TAMPA, Fla. (WFLA) — A University of South Florida undergraduate student is making school history as a finalist in one of the most recognized scholarships in the world.
The Rhodes Scholarship enables outstanding individuals to “spend up to three years in graduate studies at the University of Oxford in England as part of the oldest and perhaps most recognized scholarship program in the world,” USF said.
That’s why pure mathematics and microbiology double major, Alexander Mercier says he’s grateful.
“The Rhodes Scholarship committee looks for four criteria in a candidate: academic excellence, energy to use one’s talents to the fullest, duty and sympathy to the weak, and a moral force of character. I am honored that they found those four criteria in my application,” Mercier said.
The Rhodes selection committee awards 100 scholarships worldwide each year, with 32 available to students in the United States. Mercier is one of the 20 finalists competing for just two scholarship positions that will be awarded within a region encompassing Alabama, Florida, Louisiana, Mississippi, Puerto Rico and the U.S. Virgin Islands.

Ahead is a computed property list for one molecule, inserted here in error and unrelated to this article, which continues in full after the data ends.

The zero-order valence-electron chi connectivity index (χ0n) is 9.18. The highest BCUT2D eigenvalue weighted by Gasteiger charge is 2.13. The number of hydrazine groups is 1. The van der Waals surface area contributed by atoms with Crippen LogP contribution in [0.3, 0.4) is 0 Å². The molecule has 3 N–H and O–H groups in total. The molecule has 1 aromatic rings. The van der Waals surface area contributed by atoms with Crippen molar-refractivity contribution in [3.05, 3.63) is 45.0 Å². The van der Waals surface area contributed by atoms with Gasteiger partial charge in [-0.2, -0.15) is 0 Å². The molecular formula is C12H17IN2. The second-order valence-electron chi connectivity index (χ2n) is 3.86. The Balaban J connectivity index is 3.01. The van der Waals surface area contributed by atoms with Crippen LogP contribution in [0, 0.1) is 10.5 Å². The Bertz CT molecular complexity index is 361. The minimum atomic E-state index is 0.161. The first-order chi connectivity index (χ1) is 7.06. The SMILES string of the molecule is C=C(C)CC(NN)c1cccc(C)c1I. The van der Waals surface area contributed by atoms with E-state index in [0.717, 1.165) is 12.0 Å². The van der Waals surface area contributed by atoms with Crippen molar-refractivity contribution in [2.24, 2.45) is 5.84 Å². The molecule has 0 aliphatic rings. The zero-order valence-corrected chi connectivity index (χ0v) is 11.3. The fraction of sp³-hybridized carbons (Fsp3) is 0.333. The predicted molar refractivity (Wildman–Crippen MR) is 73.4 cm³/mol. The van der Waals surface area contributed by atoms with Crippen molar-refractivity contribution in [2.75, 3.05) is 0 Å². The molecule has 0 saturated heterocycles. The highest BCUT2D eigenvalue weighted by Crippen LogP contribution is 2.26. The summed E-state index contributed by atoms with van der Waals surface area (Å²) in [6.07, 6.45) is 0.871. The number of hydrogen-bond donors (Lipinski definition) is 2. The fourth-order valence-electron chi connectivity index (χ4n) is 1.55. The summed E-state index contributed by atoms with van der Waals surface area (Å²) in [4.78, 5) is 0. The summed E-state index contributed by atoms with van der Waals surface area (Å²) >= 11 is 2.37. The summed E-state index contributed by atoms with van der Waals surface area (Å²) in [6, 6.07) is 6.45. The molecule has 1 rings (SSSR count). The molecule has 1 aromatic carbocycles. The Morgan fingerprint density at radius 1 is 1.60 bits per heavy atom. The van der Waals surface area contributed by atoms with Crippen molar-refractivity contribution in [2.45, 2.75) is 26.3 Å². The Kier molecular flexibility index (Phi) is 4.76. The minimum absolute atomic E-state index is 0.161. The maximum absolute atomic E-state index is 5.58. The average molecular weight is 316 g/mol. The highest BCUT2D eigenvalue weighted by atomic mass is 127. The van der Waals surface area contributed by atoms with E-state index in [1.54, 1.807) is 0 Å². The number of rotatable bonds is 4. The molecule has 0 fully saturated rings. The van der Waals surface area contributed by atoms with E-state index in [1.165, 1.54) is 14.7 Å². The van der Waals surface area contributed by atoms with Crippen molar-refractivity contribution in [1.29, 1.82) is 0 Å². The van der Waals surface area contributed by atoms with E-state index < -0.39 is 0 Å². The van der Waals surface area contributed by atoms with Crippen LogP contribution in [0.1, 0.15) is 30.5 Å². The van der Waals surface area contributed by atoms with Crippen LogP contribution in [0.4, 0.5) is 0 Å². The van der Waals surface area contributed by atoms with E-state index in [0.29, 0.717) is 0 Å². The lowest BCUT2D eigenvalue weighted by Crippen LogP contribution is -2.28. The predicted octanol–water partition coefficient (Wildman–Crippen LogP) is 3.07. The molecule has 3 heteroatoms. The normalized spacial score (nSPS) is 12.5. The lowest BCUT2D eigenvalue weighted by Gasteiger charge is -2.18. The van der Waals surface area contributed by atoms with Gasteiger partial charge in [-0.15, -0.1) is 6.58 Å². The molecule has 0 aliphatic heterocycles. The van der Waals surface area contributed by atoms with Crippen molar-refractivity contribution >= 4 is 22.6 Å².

USF says Mercier discovered his interest in epidemiology, the study of disease, at a young age. His mother was diagnosed with Lyme disease and eventually led him to focus some of his most prominent research on preparing for the next pandemic.
While Mercier worked alongside USF faculty researchers, he discovered his interest in network sparsification, a method that uses mathematics to identify important connections in the spread of disease.
USF says his research could help scientists contain pandemics such as COVID-19 in the future.
“Alex aspires to pioneer new approaches to modeling disease spread by integrating data science, mathematics, biology and economics. The Rhodes Scholarship would help to build lifelong networks with other scholars and world leaders who, like Alex, care about using knowledge for social good,” Sayandeb Basu, director of USF’s Office of National Scholarships said.
Mercier will participate in his final interview with scholarship evaluators later this month and learn the outcome a few weeks later.